Protests in Sudan mark third anniversary of Khartoum sit-in massacre
Sudanese security forces on Thursday attacked protesters demonstrating to mark three years since the Khartoum massacre.
Sudan's military council seized power from former President Omar Al-Bashir in April 2019 and was backed by Gulf allies the UAE and Saudi Arabia.
The coup was met with protests which led to violence against civilians and cuts to the internet. On 3 June 2019, at least 128 civilians were killed by the military during a peaceful sit-in in Sudan's capital.
Sudanese demonstrators on Thursday evening clashed with Sudanese police during demonstrations across Khartoum held to remember the massacre.
Security forces used teargas and sound bombs on young protesters who had blocked main roads and burned old tyres.
Security forces on Friday forced all bridges to Khartoum except the Halfaya and Soba bridges shut. The army placed concrete blocks in front of its general headquarters and deployed reinforcements to prevent demonstrators from reaching the vicinity of the 2019 sit-in.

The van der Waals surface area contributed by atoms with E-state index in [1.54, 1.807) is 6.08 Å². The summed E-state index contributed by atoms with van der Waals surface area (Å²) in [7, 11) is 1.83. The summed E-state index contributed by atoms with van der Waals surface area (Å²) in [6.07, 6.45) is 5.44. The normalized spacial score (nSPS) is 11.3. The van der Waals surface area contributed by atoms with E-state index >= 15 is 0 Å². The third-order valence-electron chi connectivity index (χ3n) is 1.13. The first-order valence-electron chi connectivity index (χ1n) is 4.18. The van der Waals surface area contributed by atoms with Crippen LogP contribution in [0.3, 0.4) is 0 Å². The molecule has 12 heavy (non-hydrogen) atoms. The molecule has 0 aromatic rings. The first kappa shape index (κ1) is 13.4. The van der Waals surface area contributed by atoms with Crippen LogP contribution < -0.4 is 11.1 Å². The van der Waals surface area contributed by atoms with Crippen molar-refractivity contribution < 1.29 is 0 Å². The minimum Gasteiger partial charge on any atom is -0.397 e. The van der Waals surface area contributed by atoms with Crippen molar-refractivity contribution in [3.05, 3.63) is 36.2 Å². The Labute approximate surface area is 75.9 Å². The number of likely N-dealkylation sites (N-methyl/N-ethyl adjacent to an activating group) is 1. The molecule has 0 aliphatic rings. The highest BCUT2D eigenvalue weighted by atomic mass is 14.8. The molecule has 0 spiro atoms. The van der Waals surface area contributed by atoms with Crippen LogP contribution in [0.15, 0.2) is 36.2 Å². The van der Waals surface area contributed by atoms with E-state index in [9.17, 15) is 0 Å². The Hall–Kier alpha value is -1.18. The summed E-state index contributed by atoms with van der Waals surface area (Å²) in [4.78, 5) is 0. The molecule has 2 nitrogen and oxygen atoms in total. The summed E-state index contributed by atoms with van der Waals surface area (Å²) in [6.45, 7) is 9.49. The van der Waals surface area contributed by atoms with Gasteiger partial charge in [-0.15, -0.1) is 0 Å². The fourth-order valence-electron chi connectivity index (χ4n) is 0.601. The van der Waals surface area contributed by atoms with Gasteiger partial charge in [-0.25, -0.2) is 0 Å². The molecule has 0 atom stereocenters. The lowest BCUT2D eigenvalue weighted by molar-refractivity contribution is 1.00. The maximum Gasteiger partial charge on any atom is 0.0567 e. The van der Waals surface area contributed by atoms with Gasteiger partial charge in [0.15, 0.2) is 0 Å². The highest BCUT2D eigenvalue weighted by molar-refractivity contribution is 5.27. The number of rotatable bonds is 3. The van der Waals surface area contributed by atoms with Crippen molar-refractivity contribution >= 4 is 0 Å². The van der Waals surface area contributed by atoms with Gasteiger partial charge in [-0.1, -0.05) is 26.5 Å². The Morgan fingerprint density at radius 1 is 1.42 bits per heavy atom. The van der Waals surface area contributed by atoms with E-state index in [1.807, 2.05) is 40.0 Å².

Sudan has been reeling from deepening unrest since its military took over the country in a coup in October 2021, upending the fragile transition following the 2019 ouster of President Omar Al-Bashir.
The military takeover triggered widespread international condemnation and punitive measures, including crucial aid cuts by Western governments pending the resumption of the transition to civilian rule.